My aim is to be understood by everyone. I reject the ‘depth’ that people demand nowadays, into which you can never descend without a veritable diving bell crammed with cabbalistic bullshit and intellectual metaphysics. This expressionist anarchy has got to stop…a day will come when the artist will no longer be this bohemian, puffed up anarchist, but a healthy man working in clarity with collectivist society.
A&R is pleased to present Phasmid, a solo exhibition debuting five salvaged wood relief sculptures by Ron van der Ende.
Phasmid is the scientific classification for stick insects. The title suggests a parallel between the insect’s evolved camouflage and the artist’s wood skin constructions, which serve as trompe l'oeil surrogates for their real world counterparts. The phasmid’s ability to hide in plain sight is analogous to Van der Ende’s interest in commonplace themes, in particular objects and forms rendered invisible by their ubiquitous nature.
Van der Ende evades the pursuit of the new in favor of the known. His work intensifies natural and man-made forms in a manner that echoes Otto Dix’s assertion that “the object comes first, and it is the object that orients form.” Each of the exhibition’s bas-relief sculptures investigates the formal possibilities of spatial representation in two dimensions while drawing aesthetic cues from the histories of typography, architecture and design. The exhibit's diverse themes span the Industrial Age and mineral systems and are united by an equal sense of prospect and dread.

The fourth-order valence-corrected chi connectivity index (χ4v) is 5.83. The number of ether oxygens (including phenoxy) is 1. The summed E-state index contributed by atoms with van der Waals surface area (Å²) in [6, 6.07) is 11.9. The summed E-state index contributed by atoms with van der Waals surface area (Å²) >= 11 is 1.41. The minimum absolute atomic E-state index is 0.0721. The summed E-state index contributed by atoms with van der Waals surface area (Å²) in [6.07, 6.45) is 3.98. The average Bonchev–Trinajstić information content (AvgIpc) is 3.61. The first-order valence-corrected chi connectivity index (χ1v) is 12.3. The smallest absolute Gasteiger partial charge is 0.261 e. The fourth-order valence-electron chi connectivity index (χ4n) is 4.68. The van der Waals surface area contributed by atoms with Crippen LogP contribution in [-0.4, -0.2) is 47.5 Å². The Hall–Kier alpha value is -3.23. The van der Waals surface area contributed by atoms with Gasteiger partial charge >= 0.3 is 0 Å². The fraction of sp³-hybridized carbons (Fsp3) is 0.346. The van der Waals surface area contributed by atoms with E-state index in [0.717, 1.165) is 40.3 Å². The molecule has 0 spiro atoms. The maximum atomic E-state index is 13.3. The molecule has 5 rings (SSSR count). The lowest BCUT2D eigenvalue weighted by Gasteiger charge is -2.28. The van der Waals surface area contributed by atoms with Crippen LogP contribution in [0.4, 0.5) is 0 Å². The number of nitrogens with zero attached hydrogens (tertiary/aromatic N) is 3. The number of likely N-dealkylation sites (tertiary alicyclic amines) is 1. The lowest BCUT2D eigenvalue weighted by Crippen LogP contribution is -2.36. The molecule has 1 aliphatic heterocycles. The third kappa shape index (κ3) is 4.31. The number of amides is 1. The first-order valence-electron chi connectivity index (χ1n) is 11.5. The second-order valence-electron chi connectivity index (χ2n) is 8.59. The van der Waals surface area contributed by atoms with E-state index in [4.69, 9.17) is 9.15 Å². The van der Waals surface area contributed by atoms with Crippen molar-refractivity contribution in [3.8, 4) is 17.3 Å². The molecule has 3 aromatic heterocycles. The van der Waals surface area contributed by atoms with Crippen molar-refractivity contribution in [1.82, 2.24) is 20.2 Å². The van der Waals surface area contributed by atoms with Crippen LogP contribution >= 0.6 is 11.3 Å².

Fm3m / Salt, depicts the growth structure of halite, more commonly referred to as rock salt. The imposing scale transcends the banality of the substance and is magnified to Biblical proportions. The looming raw cubic composition alternately suggests architecture and interplanetary debris, conjuring both science and science fiction. Whereas Fm3m / Salt is reminiscent of celestial origins Cyclotron directly refers to the solar system by illustrating data that estimates the amount of space debris generated per nation in a structure akin to a circle graph. The shape of this ominous floating ring is partially derived from a wooden split-pulley wheel, an innovation that helped propel the Industrial revolution with its utilization in factories powered by wind, water and later steam and combustion engines.
Type Stack (BENWAY) is Van der Ende’s first foray into typography and is arguably the most cryptic work in the exhibit. This monochrome haphazard pile of letters resembles cast offs in a sign shop rendered obsolete until assigned order and context.Type Stack (BENWAY) alludes to Dr. Benway, an arch villain in several William S. Burroughs novels. Compositionally the work is in stark contrast to Cold Storage, a stack of steel beams that exude ordered sobriety and an air of quixotic capitalism, and yet both offer latent passage info a future unknown.